The world has experienced a few industrial revolutions, the latest of which is being called ‘Industry 4.0’. It encompasses recent trends of industrial automation, as well as the use and creation of Big Data. One of the most interesting changes to Industry 4.0 is the growing development and use of industrial robots. Here is a brief overview of 5 different kinds of industrial robots, each with their unique set of advantages and disadvantages, that can be found in a range of modern manufacturing environments today.
Digitizing the factory floor is no easy feat. It’s no wonder then that the Cartesian robot is the most commonly used robot type for many industrial applications. It boasts three main linear axes of control, hence the name ‘Cartesian’.
Known for their ease of use and programmability, they’re a popular choice amongst plant operators looking for a robot that provides them with flexibility when it comes to implementing custom configurations. Their durability and the fact that a single controller can be used to simultaneously control many of these robots also makes for a rather compelling set of advantages. While one drawback is the fact that the initial assembly process can be quite complex, the advantages it does provide continues to ensure the Cartesian robot’s success amongst manufacturers everywhere.
While Cartesian robots may be the most commonly found type of industrial robot, Cylindrical robots are nearly just as popular and come with its own set of advantages. The typical Cylindrical robot features a rotary and a linear moving part, so they are a little more economical in terms of space than their Cartesian counterparts. They are also quite easy to use, in addition to requiring little assembly and fuss. Cylindrical robots are often used for assembly operations, spot welding and more.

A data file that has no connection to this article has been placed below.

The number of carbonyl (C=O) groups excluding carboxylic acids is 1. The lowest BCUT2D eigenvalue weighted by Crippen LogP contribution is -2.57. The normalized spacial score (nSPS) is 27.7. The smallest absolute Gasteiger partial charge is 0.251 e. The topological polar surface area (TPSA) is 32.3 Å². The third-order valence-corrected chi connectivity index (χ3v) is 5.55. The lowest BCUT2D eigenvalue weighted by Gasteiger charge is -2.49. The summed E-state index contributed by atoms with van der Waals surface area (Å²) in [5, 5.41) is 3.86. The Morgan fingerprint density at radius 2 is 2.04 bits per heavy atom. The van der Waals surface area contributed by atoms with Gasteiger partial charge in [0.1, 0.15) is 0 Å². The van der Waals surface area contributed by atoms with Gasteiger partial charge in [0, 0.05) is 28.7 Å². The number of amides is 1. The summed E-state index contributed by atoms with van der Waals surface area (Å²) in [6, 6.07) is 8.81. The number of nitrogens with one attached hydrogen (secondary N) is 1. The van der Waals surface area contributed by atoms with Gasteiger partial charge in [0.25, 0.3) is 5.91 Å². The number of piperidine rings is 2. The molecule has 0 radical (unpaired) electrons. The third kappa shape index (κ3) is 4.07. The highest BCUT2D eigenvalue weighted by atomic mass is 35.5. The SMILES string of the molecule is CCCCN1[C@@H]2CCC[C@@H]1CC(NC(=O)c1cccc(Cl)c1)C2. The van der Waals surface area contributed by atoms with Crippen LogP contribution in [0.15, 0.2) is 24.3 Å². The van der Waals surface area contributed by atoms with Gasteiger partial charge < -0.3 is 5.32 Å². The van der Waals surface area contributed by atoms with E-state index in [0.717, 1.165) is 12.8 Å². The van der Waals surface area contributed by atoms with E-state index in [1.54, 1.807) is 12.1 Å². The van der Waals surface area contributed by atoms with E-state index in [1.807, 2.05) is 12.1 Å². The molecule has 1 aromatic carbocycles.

SCARA stands for Selective Compliance Assembly/Articulated Robot Arm and have been commonly found in manufacturing plants for a few decades now. They feature rotary motion in addition to being able to move along the x, y, and z planes. This makes them useful for many vertical assembly tasks and provides a speed advantage over Cartesian and Cylindrical robots.
However, when making use of SCARA robots, it’s important to consider factors such as load and environment. For instance, SCARA robots bear weight when their arms are extended. This means that too large a payload can result in reduced accuracy. They are, however, quite useful in environments with limited space as they tend to be quite compact.
Image credit: https://industrial.omron.us/en/products/x-delta
Delta robots are often described as spider-like, as they feature a common base to which three jointed parallelogram-shaped arms are attached. It’s an efficient beast that operates like a human arm, moving items from plane to plane – however its influence is anything but biological.
While many tools opt to design tools based on natural influences, delta robots are purely geometrical and mathematical in design. They’re gaining popularity due to the fact that they can operate quickly, accurately and effectively without sacrificing load bearing capabilities. They are also quite flexible and have proven to be a favourite amongst manufacturers requiring pick-and-place features in a robot. That said, they are fairly expensive and are not necessarily a realistic choice for all manufacturers due to this very reason.
Delta robots aren’t the only arm-like robots to grace the modern factory floor. 6-axis robots are also somewhat arm-like and can move along, well, six different axes. This means that they are able to carry out a wider variety of tasks than robots that feature fewer axes. Another advantage is that they come in a range of different sizes, ranging from toy-like to absolutely massive. However, programming the 6-axis robot can be somewhat complicated.
As the world hurdles its way through Industry 4.0, robots of all kinds will continue to be integrated into manufacturing operations throughout North America in the coming years. As a manufacturing worker looking to keep up with recent progress, online robotics courses might prove to be an effective way to learn new skills required for the modern workplace. If you want to learn more about being a robotics technician or if you’re still considering the robotics program and would like to know more, contact us! You can speak to a Program Consultant toll-free at 1 888-553-5333 or email us at firstname.lastname@example.org.